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Happy 2014! And Happy 5th Birthday to West Kentucky Journal!
Not an auspicious start to 2013 - Historical Society Building collapses in February.


Here at West Kentucky Journal, we are happy to bid 2013 goodbye. It was a year that mixed pain with blessings. While that describes most years of our lives, 2013 was starker in its contrasts.

In January 2013, Ivan Potter, our publisher, took over as chair of the Hickman County Historical and Genealogical Society. Ivan’s love of history and his seemingly encyclopedic knowledge of the area made him a seemingly perfect fit to lead that organization in new exciting programs. Ivan made enthusiastic plans in that first month to reach out to young people, create new programs and fire new interest in our county.

In the early hours of February 11, 2013, the building housing the Hickman County Historical and Genealogical Society collapsed in a pancake. The building was a total loss. Courageous help came forward to help save 90% of the records and exhibits housed in the building. The huge collection found a temporary home in a city warehouse while Society members looked for a new home.

It is stating the obvious to say that Ivan was stressed by disaster. He spent too many hours in the cold working in the collection. The result of concentrating on the immediate problem before him as the new leader of the society was ignoring his health. He shook off  the warning signs of exhaustion,  shortness of breath and pallor of his skin.

That neglect wound him up in critical care in Mayfield’s Jackson Purchase Hospital for five days at the end of March. Being hooked up to multiple beeping machines, monitored by attentive nurses forced him to stop and take stock. It also brought the Nurse Ratchet out of his loving spouse. Slow down now or check out later. Permanently.

Since his release from the hospital, Ivan has become a unwilling student of the American health care system. Managing his medication schedule has become a greater part of his day than ever before. Scheduling follow up visits with his three doctors takes up more of his time than he ever planned. Especially vexing is trying to figure out the bills - or not bills - that come in a flood from the insurance company.

That explains in part why the West Kentucky Journal has many times gathered virtual dust this past year.  While one is facing life and death, writing about the latest escapades in Frankfort assumes a different importance. On balance, it just didn’t seem very vital this year.

We took our first summer vacation in many years in 2013. Lying around on the Isle of Palms for a week watching seagulls do their imitation of the General Assembly scrambling for the last bit of flotsam, far exceeded anything CVS Pharmacy was dishing out.  Beach, sand and constant surf was a balm for our souls. It didn’t make us more ambitious to cover the news in our corner of the world.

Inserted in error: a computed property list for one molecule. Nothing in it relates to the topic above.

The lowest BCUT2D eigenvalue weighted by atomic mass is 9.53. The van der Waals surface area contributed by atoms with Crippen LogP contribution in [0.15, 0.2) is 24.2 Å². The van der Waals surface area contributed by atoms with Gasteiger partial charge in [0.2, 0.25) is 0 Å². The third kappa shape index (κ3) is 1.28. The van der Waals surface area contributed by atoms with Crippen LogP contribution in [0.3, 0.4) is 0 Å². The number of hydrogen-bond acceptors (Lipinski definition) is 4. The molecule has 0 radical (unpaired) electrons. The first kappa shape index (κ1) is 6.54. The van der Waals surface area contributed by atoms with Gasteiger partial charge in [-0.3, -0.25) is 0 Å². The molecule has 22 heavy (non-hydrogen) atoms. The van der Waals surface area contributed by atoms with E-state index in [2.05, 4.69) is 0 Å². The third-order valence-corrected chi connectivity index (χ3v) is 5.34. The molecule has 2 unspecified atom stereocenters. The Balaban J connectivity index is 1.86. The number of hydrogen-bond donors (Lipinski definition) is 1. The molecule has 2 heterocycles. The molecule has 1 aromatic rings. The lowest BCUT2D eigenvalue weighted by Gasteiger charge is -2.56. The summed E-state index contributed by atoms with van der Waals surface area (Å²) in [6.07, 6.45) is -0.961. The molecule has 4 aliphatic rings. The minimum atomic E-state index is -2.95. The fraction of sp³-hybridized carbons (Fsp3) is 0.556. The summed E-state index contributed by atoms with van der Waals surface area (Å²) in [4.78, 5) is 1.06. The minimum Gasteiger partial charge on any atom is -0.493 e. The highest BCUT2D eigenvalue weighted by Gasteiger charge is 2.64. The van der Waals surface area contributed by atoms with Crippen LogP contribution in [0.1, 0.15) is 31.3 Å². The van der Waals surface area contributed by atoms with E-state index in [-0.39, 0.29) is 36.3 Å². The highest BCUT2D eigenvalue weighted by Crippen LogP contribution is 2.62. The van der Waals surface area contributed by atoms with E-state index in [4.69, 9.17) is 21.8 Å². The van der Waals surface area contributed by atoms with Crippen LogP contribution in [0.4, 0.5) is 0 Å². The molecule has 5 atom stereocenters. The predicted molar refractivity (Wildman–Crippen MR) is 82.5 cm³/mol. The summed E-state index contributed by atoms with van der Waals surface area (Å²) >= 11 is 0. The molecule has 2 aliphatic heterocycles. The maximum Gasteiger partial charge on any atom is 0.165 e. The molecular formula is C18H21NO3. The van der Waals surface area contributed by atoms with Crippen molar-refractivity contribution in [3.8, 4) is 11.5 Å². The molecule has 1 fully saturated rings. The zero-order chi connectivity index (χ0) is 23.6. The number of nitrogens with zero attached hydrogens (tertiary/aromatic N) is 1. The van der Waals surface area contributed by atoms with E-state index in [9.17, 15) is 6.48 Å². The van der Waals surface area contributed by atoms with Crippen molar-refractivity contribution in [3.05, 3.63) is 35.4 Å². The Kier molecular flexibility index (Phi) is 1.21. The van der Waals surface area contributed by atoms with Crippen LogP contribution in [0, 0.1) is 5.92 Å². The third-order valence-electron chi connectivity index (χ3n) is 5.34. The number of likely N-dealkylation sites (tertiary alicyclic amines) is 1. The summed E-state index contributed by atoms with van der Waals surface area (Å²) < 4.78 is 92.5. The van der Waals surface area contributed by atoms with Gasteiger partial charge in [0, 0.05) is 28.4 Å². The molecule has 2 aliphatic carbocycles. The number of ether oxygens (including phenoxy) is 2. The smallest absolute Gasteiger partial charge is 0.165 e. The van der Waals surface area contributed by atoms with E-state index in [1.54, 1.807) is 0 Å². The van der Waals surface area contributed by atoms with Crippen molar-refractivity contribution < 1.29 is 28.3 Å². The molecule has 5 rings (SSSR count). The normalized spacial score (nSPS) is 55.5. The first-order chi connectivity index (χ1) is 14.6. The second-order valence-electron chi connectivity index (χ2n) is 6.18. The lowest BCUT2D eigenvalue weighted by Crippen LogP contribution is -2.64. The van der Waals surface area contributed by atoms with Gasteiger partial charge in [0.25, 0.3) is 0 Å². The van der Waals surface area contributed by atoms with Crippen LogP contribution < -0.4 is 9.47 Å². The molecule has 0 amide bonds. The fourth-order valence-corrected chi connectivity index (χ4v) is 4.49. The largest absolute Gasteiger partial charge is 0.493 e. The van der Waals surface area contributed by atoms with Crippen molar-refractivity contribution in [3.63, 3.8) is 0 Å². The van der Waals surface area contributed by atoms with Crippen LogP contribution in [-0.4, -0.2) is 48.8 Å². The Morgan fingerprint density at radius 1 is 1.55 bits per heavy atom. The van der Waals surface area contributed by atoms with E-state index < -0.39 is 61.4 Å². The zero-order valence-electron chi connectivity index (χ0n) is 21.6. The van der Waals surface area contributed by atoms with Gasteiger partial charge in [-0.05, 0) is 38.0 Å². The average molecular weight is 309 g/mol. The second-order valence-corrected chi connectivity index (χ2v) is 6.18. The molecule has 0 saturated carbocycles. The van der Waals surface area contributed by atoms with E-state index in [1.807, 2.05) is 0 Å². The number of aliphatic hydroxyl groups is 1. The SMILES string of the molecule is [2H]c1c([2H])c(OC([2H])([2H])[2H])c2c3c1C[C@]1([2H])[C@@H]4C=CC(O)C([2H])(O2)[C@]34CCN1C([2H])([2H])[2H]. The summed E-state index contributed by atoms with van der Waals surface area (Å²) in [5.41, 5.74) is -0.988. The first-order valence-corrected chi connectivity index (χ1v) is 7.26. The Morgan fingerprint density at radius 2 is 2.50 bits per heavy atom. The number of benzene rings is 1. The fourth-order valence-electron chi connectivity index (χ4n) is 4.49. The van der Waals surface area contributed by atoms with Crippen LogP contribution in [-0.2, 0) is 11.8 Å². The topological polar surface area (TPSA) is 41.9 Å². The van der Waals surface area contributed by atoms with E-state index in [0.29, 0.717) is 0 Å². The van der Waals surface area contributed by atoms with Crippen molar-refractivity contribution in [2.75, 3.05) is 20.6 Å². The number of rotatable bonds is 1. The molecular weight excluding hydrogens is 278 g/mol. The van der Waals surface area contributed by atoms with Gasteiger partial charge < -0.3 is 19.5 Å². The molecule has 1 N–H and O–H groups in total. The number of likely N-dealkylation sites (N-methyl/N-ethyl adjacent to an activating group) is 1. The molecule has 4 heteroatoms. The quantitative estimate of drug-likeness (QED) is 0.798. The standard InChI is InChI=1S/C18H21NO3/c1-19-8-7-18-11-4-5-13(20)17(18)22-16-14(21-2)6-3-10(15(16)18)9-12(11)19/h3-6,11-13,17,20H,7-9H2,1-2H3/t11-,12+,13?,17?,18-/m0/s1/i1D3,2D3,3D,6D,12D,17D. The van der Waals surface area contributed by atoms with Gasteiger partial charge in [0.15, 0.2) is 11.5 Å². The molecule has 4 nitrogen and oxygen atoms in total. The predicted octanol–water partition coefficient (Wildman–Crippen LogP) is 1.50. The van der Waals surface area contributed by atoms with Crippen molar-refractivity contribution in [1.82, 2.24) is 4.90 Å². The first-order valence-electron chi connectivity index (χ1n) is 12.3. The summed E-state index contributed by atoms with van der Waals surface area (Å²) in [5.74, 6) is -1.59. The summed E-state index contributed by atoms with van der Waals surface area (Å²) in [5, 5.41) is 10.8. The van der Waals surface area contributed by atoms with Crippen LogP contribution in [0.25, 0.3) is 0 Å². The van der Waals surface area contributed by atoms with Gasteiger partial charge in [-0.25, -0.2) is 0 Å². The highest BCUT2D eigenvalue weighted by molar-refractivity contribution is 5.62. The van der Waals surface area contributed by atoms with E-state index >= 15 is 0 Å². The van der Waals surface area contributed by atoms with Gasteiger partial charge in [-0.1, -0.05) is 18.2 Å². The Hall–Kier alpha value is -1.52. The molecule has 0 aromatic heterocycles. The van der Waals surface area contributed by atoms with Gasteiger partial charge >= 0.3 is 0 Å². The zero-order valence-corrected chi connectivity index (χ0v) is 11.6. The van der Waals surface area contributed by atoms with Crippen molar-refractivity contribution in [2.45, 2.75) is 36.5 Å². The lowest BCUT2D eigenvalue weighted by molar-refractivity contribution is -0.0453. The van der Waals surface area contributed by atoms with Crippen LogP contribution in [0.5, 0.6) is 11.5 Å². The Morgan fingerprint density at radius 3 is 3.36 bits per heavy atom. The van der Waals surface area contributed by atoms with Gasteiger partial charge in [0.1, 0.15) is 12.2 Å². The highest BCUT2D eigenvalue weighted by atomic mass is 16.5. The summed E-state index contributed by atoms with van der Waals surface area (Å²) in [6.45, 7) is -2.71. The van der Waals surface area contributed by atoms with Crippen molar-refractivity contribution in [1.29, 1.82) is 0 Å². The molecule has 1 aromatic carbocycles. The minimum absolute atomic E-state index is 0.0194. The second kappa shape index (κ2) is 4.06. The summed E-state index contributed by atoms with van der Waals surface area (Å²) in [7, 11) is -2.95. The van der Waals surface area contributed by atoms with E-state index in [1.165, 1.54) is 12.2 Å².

In the fall, I published my first book, “No-Count Dog“, a dream long dreamed. The children’s story of a hound who becomes a hero, No-Count Dog pushed his way out of black and white one syllable words on a page into full color in picture book.

Living in my head since Hurricane Katrina, No-Count Dog counted for very much of my time and attention. For months, I was consumed with issues as monumental as getting just the right shade of brown for his coat. My illustrator, Jennifer Nuckolls and I agonized over each illustration. It took us days to decide whether we should use her round headed Charlie Brown drawing of a rescue worker in the book. (We didn’t).

Then it was time to get ready for the Ninth Annual Hickman County Arts, Crafts and Books Fair. We published a twenty page advertising mailer that went out to 10,000 households in West Kentucky. Another distraction from the Journal!

Now that the end of year holidays are past, we are ready to get back to writing what we believe our readers want to know and need to know.  While there are multiple outlets for news, we have enough hubris to believe that we have something to add.

2013 brought multiple distractions. 2014 will too. Hopefully they will not be such that we walk away from reporting trends that will affect West Kentucky. Much happens that is under the radar of the mainstream media that keeps a finger up to test the winds of public attention.

If we have a New Year’s resolution, it will be not to follow the silliness of the celebrity of the day culture that infects the mainstream media. Among our “shalt nots” for the Journal will be mention of that Cyrus girl, those duck call sellers or that basketball player who goes to North Korea on vacation. I will include here any other celeb whose claim to fame is doing incredibly stupid things with their lives.

2014 promises to be one of the most exciting political years in our many years of watching Kentucky politics.  We will work to keep up with the people and events that will impact the lives of our readers.

January 2014 is also the beginning of our fifth year as West Kentucky Journal. We spent from 2007 until 2009 as the West Kentucky Journal of Politics and Issues before we shortened our name and broadened our scope to include education, the arts, culture, community and regional events. Very soon, we will publish our 5000th story under the Journal's banner. Not bad for two sixty something baby boomers!

Happy New Year to you and Happy Birthday to us! Thanks for hanging in there with us through 2013.

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